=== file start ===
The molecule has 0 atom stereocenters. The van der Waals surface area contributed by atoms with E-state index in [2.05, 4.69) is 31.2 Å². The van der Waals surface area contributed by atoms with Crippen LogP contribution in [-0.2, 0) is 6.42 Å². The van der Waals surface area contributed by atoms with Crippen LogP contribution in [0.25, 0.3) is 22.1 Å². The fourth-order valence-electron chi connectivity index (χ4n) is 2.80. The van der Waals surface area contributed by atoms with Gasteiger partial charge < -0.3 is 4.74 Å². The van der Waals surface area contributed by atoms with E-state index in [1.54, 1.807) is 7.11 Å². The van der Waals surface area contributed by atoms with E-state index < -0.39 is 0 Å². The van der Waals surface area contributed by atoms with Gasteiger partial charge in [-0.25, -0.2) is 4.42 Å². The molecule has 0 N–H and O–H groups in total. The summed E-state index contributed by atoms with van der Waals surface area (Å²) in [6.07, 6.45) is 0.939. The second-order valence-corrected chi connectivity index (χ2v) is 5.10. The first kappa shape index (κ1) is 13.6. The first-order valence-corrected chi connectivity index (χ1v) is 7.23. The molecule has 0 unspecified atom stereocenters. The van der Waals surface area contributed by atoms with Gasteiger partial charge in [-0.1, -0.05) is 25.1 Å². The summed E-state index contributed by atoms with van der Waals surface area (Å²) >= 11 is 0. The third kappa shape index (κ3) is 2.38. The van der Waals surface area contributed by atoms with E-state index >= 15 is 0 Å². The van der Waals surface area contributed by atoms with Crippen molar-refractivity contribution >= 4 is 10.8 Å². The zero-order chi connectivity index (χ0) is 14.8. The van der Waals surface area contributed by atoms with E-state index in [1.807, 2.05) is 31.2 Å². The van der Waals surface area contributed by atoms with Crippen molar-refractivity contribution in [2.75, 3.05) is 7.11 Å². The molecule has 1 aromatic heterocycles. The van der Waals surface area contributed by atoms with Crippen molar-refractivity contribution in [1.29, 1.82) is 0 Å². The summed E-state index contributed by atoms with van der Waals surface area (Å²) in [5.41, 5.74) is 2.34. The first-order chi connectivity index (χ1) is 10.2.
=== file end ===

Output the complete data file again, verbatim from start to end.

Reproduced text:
The molecule has 0 atom stereocenters. The van der Waals surface area contributed by atoms with E-state index in [2.05, 4.69) is 31.2 Å². The van der Waals surface area contributed by atoms with Crippen LogP contribution in [-0.2, 0) is 6.42 Å². The van der Waals surface area contributed by atoms with Crippen LogP contribution in [0.25, 0.3) is 22.1 Å². The fourth-order valence-electron chi connectivity index (χ4n) is 2.80. The van der Waals surface area contributed by atoms with Gasteiger partial charge < -0.3 is 4.74 Å². The van der Waals surface area contributed by atoms with E-state index in [1.54, 1.807) is 7.11 Å². The van der Waals surface area contributed by atoms with E-state index < -0.39 is 0 Å². The van der Waals surface area contributed by atoms with Gasteiger partial charge in [-0.25, -0.2) is 4.42 Å². The molecule has 0 N–H and O–H groups in total. The summed E-state index contributed by atoms with van der Waals surface area (Å²) in [6.07, 6.45) is 0.939. The second-order valence-corrected chi connectivity index (χ2v) is 5.10. The first kappa shape index (κ1) is 13.6. The first-order valence-corrected chi connectivity index (χ1v) is 7.23. The molecule has 0 unspecified atom stereocenters. The van der Waals surface area contributed by atoms with Gasteiger partial charge in [-0.1, -0.05) is 25.1 Å². The summed E-state index contributed by atoms with van der Waals surface area (Å²) >= 11 is 0. The third kappa shape index (κ3) is 2.38. The van der Waals surface area contributed by atoms with E-state index >= 15 is 0 Å². The van der Waals surface area contributed by atoms with Crippen molar-refractivity contribution >= 4 is 10.8 Å². The zero-order chi connectivity index (χ0) is 14.8. The van der Waals surface area contributed by atoms with E-state index in [1.807, 2.05) is 31.2 Å². The van der Waals surface area contributed by atoms with Crippen molar-refractivity contribution in [2.75, 3.05) is 7.11 Å². The molecule has 1 aromatic heterocycles. The van der Waals surface area contributed by atoms with Crippen molar-refractivity contribution in [1.29, 1.82) is 0 Å². The summed E-state index contributed by atoms with van der Waals surface area (Å²) in [5.41, 5.74) is 2.34. The first-order chi connectivity index (χ1) is 10.2.